Holocaust survivors remember Auschwitz

70 years ago the Red Army liberated the Auschwitz concentration and extermination camp.

dpa/Frank Schumann - Holocaust remembrance

Yehuda Bacon was 15 years old when he was liberated from imprisonment by the Nazis. He was the only member of his family to survive the Nazi machinery of death and he wanted to talk about it: “Even as a child I felt I must remember all I had observed, heard and experienced in Auschwitz and other camps. Having survived the war, I considered it my duty to talk about this experience in the name of those who had been murdered.” Yehuda Bacon is one of the contemporary witnesses who have been interviewed by the Foundation for the Memorial to the Murdered Jews of Europe over the last few years as part of its “Speak Out, Despite Everything” project. This has led to an impressive archive which makes it possible to share the experiences of contemporary witnesses and listen to their memories – almost 70 years after the end of the Second World War. In the interviews Holocaust survivors talk about their persecution during the Nazi period, life in Europe before the Second World War, and the often difficult new beginning after 1945. Most of the interviews were conducted in German, some are also in Polish or English.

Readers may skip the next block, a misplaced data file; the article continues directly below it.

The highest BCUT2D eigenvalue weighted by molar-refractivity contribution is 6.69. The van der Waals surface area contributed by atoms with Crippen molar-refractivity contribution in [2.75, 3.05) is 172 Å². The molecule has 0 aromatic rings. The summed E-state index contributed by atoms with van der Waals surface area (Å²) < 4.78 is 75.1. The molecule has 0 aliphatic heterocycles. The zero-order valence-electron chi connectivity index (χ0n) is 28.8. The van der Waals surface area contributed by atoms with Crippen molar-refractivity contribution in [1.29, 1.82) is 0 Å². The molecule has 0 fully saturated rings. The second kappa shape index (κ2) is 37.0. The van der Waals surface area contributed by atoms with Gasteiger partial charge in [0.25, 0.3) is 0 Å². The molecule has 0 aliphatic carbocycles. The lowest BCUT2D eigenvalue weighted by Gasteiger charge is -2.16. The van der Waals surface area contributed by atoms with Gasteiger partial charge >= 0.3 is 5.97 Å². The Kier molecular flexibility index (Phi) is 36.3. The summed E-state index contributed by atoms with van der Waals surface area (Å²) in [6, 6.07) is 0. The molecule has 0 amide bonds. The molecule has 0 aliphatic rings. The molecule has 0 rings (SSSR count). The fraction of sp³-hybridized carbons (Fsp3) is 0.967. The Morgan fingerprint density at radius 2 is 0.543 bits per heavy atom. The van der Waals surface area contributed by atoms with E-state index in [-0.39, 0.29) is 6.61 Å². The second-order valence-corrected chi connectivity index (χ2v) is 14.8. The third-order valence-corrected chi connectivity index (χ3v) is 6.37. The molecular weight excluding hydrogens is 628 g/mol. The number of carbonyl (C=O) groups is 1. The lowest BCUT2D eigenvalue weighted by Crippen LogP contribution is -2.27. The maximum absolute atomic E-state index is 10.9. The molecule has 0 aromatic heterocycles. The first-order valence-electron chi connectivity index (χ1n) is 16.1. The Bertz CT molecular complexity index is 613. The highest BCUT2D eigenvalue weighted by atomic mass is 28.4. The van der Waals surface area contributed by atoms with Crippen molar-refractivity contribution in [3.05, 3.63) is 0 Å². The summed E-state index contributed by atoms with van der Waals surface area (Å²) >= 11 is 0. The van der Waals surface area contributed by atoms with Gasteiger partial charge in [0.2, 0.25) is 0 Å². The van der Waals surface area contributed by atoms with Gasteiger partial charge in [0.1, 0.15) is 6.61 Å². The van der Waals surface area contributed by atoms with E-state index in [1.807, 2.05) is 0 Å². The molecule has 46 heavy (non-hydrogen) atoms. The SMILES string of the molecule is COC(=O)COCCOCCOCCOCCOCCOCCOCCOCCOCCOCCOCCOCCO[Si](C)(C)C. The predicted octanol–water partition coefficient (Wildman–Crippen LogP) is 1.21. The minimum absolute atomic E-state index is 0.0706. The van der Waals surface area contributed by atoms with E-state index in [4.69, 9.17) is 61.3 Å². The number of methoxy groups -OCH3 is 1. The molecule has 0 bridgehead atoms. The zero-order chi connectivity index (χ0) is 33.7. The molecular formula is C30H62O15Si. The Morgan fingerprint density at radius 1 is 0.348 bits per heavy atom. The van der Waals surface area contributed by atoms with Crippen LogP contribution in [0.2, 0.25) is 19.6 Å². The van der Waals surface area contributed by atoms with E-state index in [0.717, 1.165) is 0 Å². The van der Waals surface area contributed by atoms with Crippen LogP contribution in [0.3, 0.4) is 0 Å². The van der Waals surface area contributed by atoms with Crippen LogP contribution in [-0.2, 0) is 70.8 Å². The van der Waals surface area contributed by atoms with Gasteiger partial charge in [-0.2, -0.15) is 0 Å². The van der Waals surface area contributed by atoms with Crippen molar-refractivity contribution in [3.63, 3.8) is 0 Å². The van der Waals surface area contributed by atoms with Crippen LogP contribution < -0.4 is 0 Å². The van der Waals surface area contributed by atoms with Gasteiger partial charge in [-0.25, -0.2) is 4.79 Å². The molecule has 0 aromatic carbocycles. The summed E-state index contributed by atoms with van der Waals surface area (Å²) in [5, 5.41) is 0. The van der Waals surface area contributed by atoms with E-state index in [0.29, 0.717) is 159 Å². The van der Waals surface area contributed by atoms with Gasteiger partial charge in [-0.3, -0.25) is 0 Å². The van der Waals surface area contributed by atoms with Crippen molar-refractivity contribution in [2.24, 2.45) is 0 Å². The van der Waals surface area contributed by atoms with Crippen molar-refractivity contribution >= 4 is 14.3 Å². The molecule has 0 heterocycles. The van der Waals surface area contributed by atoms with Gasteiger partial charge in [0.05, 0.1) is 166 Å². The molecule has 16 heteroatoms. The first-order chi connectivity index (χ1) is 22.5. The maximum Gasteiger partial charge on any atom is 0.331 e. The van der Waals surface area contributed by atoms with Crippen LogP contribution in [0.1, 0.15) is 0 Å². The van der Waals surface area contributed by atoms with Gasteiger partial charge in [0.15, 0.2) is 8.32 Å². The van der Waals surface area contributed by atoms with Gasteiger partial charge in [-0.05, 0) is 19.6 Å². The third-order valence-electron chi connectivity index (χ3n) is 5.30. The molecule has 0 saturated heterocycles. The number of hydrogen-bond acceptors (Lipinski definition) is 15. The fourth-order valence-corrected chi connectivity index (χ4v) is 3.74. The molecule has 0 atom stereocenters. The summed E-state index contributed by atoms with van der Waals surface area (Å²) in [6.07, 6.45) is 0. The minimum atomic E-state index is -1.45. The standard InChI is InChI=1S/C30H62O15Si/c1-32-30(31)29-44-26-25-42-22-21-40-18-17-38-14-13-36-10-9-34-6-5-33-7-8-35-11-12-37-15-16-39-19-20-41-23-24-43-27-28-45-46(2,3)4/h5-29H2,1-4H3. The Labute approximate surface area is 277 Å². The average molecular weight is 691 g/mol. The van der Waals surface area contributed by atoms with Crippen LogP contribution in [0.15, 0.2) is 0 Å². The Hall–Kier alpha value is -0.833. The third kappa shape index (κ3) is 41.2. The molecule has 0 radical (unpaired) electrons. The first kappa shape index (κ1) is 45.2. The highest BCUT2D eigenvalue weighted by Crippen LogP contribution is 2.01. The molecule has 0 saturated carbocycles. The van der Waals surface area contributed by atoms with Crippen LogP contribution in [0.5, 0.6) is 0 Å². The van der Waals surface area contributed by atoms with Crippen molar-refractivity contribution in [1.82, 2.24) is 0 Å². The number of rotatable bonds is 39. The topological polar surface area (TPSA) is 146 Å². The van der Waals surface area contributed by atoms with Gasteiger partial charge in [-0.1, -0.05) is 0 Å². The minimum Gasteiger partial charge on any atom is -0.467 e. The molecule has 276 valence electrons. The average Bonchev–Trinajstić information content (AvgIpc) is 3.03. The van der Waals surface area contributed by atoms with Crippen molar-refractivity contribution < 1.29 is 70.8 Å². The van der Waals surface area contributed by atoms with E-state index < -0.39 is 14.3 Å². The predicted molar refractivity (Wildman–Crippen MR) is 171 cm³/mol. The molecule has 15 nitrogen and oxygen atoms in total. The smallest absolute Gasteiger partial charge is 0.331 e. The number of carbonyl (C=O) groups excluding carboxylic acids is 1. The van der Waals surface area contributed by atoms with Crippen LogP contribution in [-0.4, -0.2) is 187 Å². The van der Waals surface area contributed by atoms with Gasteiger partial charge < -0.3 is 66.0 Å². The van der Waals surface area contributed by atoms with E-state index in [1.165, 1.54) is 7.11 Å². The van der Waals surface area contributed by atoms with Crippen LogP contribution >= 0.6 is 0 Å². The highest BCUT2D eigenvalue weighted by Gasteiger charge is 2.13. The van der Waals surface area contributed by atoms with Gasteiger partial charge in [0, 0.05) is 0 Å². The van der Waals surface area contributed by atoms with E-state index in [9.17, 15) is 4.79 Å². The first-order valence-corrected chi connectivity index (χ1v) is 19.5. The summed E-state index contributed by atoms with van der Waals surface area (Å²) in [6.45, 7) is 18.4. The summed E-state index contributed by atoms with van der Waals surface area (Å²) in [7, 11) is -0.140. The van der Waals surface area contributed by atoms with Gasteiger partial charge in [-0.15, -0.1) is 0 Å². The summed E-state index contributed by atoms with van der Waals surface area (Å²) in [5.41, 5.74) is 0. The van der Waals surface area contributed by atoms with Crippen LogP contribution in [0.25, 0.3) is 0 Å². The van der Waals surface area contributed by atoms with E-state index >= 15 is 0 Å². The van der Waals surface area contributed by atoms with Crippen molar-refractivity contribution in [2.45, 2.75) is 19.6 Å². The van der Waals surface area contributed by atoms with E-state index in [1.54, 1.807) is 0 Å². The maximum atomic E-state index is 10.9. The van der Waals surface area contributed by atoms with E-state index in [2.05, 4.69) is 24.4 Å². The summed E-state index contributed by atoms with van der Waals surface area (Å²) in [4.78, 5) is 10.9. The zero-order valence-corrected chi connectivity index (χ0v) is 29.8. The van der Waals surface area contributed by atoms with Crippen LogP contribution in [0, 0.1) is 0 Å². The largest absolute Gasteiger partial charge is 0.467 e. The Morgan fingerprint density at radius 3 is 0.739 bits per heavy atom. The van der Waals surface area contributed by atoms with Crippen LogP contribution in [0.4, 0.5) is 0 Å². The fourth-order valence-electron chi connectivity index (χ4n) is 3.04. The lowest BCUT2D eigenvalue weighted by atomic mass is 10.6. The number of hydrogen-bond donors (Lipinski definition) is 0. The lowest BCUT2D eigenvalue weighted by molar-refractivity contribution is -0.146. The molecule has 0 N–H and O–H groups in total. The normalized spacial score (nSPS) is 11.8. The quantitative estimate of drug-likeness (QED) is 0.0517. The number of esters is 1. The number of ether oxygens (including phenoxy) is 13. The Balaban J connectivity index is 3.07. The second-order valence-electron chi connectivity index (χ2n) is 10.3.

Interviews accessible worldwide

Visitors can watch the interviews in the video archive of the Information Centre at the Memorial to the Murdered Jews of Europe, Berlin. Furthermore, the Foundation recently made the interviews with witnesses available in an online database at www.sprechentrotzallem.de. After prior registration, the video recordings can thus also be used worldwide as a historical source for research. All the interviews are available in full length in the respective original language. Access to the extensive footage is made easier by transcripts both in the language used in the interview and in German translation, and by a list of tags. The video interviews are complemented by biographies, summaries and descriptions of the interview situation.

The Holocaust survivor Yehuda Bacon, who lives as an artist in Israel, has dedicated his life to commemoration and to German-Israeli reconciliation: “I suppose my hope is that telling the story can somehow help ensure that such events never happen again.”

International Holocaust Remembrance Day on 27 January, the anniversary of the liberation of Auschwitz-Birkenau extermination camp by the Red Army in 1945

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